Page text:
Third, we note that the familiar difficulties in identifying robust effects of reforms on economic growth appear to be due to country heterogeneity rather than sectoral heterogeneity. We note that with regard to the growth effects of the internal market, the euro, product, labour or financial market regulation at conventional levels of statistical significance, there is only very little sector heterogeneity. These results cannot support the thesis that sectoral heterogeneity is the root cause of the elusive effect of European integration and structural reforms on value added growth. So, is the heterogeneity of the countries to blame after all?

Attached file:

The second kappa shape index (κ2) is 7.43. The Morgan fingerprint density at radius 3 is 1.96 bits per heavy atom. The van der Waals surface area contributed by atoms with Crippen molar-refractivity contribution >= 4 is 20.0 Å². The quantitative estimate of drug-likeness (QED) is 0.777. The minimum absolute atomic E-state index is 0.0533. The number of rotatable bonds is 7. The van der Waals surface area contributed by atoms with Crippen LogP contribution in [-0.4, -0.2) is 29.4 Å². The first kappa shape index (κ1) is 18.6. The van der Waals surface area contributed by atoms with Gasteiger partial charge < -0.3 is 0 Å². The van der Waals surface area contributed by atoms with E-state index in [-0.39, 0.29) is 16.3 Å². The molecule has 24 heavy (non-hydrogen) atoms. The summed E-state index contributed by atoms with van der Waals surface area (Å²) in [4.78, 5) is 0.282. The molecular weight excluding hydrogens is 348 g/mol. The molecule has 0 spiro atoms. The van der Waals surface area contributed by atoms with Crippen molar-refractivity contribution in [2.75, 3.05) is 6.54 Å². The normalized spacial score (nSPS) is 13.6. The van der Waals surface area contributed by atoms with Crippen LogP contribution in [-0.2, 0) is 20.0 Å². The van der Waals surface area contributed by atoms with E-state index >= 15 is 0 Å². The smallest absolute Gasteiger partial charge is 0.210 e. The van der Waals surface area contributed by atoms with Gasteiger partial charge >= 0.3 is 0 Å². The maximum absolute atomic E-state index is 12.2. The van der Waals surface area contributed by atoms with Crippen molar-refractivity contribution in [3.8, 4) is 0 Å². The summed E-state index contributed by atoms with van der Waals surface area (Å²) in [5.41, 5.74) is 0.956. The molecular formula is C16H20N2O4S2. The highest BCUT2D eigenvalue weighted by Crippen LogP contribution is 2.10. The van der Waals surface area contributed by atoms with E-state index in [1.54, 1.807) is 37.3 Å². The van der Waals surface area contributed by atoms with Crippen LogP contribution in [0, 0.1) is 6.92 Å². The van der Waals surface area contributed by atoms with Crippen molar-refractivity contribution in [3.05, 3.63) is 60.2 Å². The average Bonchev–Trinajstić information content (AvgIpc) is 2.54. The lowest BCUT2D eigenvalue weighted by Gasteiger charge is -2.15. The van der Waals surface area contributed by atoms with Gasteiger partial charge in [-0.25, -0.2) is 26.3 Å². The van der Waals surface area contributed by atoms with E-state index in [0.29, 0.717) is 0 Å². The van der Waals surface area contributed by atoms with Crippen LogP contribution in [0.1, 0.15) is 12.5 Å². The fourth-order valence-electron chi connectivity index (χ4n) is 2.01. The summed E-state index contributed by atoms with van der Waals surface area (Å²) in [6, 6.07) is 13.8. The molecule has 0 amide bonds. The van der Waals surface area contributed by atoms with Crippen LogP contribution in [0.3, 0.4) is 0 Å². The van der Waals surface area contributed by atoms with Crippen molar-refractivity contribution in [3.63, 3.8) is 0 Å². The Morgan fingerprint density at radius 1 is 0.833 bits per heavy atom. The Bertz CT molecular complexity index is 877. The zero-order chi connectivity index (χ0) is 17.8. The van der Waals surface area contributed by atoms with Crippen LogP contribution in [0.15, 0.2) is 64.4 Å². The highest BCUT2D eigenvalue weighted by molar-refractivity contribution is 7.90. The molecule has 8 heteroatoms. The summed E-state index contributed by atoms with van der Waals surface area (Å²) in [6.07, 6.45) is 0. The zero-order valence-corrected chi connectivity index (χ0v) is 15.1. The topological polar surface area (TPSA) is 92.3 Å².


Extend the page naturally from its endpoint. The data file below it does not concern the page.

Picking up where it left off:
Indeed, our results suggest that country heterogeneities do indeed bear most of the burden of the insignificant impact of reforms and European integration on value added growth, which the Campos et al. (2019) further supported (see Figure 1).

Figure 1: Country heterogeneities in terms of growth effects

Notes: The coefficient diagrams show the estimated coefficients for the interaction between the country dummies [1] and the variables represented in the title of the respective part (i.e. European Single Market (ESM), euro, product market reforms (PMR), financial market reforms (FMR) and labour market reforms (LMR) ). 95% confidence intervals are shown. The reason some countries are not listed is because of their multicollinearity.

Final remarks